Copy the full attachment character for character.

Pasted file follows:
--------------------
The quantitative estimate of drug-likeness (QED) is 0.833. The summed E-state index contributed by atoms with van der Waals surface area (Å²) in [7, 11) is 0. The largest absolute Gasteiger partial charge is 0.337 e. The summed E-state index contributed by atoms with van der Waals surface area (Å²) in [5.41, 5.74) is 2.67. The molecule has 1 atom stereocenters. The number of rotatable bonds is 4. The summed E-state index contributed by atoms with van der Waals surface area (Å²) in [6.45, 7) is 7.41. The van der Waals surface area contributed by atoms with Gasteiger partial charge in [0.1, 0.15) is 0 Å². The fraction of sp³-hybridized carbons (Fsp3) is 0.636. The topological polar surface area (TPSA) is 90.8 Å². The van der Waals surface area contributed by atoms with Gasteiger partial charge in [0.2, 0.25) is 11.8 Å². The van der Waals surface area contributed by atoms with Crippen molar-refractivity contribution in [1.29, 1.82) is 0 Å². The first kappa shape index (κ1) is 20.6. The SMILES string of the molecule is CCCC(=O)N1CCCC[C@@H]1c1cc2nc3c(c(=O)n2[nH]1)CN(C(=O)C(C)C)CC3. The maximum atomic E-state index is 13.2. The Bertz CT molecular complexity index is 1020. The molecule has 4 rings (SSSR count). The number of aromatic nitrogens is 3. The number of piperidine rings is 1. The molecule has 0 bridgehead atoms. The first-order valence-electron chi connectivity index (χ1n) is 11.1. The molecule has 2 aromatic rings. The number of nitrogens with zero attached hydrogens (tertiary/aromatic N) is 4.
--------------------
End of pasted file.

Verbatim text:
The quantitative estimate of drug-likeness (QED) is 0.833. The summed E-state index contributed by atoms with van der Waals surface area (Å²) in [7, 11) is 0. The largest absolute Gasteiger partial charge is 0.337 e. The summed E-state index contributed by atoms with van der Waals surface area (Å²) in [5.41, 5.74) is 2.67. The molecule has 1 atom stereocenters. The number of rotatable bonds is 4. The summed E-state index contributed by atoms with van der Waals surface area (Å²) in [6.45, 7) is 7.41. The van der Waals surface area contributed by atoms with Gasteiger partial charge in [0.1, 0.15) is 0 Å². The fraction of sp³-hybridized carbons (Fsp3) is 0.636. The topological polar surface area (TPSA) is 90.8 Å². The van der Waals surface area contributed by atoms with Gasteiger partial charge in [0.2, 0.25) is 11.8 Å². The van der Waals surface area contributed by atoms with Crippen molar-refractivity contribution in [1.29, 1.82) is 0 Å². The first kappa shape index (κ1) is 20.6. The SMILES string of the molecule is CCCC(=O)N1CCCC[C@@H]1c1cc2nc3c(c(=O)n2[nH]1)CN(C(=O)C(C)C)CC3. The maximum atomic E-state index is 13.2. The Bertz CT molecular complexity index is 1020. The molecule has 4 rings (SSSR count). The number of aromatic nitrogens is 3. The number of piperidine rings is 1. The molecule has 0 bridgehead atoms. The first-order valence-electron chi connectivity index (χ1n) is 11.1. The molecule has 2 aromatic rings. The number of nitrogens with zero attached hydrogens (tertiary/aromatic N) is 4.